With approximately 2,500 candidates running for 249 seats in Afghanistan’s parliamentary elections, it is hard to predict the outcome of each race in Afghanistan’s 34 provinces and what it will mean for the power and independence of Afghanistan’s Wolesi Jirga, or lower house. Most Afghans and internationals believe that the Independent Election Commission, the lead organizer of Afghan elections, has made improvements since the fraud-ridden presidential and provincial council elections in 2009. But enormous challenges remain related to the absence of a voter list, the overproduction of registration cards, a weakened Electoral Complaints Commission, the Single Non-Transferable Vote System, and the near absence of political parties. Of course, the biggest obstacle is security, which has deteriorated dramatically from even a year ago. No province is safe, and insurgents (and even candidates) are resorting to violence and intimidation in all areas of the country.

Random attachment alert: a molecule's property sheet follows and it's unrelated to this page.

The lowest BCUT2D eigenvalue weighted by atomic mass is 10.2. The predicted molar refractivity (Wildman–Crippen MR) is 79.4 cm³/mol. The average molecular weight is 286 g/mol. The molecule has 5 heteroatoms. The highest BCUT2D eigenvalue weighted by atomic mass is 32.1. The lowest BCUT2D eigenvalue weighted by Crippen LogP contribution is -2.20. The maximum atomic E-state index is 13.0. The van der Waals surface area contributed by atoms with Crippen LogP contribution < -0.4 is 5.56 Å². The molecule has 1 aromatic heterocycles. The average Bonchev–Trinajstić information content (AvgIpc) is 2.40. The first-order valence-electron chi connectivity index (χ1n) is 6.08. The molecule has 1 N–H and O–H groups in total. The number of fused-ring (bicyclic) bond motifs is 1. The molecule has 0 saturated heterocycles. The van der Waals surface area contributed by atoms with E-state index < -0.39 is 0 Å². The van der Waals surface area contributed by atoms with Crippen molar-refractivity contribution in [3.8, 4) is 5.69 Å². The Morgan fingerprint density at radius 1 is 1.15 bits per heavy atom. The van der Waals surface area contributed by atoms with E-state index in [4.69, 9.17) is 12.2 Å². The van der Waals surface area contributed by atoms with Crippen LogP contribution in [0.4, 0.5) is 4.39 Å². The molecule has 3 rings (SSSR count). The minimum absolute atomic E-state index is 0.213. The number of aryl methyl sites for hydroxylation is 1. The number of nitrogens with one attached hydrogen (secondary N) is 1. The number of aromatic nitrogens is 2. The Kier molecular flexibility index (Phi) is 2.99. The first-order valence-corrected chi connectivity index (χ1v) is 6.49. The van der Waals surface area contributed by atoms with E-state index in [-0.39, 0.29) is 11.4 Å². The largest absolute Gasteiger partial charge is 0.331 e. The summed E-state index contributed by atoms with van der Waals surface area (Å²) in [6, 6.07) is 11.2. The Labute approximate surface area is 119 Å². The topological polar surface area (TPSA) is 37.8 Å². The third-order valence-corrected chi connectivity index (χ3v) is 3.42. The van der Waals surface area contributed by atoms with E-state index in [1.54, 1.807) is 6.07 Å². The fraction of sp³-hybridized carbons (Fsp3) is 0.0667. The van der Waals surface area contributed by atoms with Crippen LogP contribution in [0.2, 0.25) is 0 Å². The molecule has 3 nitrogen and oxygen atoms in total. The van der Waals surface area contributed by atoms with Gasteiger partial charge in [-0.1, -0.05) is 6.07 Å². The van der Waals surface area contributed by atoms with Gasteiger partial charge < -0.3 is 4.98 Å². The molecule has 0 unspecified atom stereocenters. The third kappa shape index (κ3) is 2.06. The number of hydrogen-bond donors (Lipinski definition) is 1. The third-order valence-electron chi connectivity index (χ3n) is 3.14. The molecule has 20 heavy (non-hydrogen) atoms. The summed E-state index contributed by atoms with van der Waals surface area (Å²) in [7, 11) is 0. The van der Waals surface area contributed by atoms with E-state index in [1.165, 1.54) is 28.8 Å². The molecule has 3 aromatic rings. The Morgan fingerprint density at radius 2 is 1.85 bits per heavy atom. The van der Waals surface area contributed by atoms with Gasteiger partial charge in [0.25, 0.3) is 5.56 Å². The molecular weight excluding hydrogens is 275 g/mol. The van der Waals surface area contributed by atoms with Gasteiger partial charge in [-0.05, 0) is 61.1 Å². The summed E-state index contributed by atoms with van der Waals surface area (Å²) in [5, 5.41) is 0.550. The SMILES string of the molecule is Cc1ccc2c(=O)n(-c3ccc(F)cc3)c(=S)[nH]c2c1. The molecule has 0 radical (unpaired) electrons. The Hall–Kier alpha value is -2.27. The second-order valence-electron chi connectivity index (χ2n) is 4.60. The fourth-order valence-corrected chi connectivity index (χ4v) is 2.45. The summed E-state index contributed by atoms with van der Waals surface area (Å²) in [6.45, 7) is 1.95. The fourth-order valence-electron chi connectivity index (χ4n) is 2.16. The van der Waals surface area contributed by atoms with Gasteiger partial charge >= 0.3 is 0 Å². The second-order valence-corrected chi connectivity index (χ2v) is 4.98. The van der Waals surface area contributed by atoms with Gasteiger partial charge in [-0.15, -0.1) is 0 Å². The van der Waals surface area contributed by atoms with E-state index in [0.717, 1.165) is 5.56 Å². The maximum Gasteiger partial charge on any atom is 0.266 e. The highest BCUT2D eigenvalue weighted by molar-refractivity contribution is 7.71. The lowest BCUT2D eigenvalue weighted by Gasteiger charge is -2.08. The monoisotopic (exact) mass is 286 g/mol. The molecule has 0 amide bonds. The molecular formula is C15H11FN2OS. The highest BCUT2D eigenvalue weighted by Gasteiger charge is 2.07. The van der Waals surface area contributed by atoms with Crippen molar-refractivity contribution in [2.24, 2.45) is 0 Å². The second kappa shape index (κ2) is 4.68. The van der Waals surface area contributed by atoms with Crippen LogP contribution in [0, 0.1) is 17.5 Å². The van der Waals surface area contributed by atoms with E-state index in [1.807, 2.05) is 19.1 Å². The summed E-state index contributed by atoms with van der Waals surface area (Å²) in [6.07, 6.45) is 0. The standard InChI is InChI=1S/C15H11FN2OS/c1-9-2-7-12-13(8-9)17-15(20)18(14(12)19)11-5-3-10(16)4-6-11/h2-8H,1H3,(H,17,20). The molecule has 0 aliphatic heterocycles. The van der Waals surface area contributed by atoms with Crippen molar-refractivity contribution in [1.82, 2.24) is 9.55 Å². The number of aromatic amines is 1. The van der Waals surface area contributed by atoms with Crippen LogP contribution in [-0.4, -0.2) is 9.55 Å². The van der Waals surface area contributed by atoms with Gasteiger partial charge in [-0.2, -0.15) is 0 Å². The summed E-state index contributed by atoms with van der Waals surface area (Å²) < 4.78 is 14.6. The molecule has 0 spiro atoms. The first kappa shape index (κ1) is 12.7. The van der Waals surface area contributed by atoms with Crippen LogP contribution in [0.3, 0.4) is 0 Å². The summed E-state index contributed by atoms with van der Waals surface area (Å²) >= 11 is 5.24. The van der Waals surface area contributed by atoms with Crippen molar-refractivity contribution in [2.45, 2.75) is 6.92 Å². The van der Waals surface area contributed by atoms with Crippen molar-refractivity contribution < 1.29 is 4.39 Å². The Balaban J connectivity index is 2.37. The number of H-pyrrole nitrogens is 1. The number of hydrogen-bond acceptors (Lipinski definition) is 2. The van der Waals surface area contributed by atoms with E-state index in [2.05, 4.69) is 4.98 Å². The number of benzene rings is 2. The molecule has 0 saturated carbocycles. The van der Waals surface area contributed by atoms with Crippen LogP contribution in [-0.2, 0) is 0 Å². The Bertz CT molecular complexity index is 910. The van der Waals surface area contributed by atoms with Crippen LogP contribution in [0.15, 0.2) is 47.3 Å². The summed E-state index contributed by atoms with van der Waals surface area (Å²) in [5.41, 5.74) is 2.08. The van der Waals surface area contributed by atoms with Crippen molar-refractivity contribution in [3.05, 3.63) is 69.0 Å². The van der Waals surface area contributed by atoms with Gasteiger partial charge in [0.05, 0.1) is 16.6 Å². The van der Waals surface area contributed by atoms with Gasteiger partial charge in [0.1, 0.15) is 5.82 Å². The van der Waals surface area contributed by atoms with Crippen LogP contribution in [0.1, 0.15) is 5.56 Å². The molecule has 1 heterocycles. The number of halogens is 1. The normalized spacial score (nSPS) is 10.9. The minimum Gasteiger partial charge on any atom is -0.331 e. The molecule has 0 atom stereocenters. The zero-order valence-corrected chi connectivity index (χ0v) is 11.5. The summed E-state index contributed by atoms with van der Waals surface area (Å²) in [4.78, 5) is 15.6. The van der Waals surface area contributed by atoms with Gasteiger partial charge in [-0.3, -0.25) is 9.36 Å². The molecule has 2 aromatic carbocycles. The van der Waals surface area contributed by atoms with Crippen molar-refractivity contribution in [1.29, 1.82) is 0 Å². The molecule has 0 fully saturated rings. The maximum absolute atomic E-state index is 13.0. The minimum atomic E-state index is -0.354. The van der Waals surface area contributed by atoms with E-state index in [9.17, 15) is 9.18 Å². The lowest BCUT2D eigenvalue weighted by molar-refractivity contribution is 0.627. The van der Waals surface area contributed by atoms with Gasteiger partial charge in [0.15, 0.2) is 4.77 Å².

The real question is: who will this parliament represent – the ordinary Afghan, President Karzai, or entrenched powerbrokers and warlords? The view from the north of Afghanistan is pessimistic, with many Afghans expressing concerns that the parliament will serve as an office for self-enrichment, business advancement, and the expansion of personal power, rather than as a vehicle for helping average Afghans. Their concerns revolve less around Karzai than the entrenchment of warlords and the continued neglect of the average Afghan, who has few means of influencing his or her government and holding the powerful to account for their abuses.
But despite the insurgent night letters, assassinations, and unlevel playing field for parliamentary candidates, most Afghans we have spoken to expressed support for holding these elections. They have not given up on democracy yet.This article was originally published in Foreign Policy.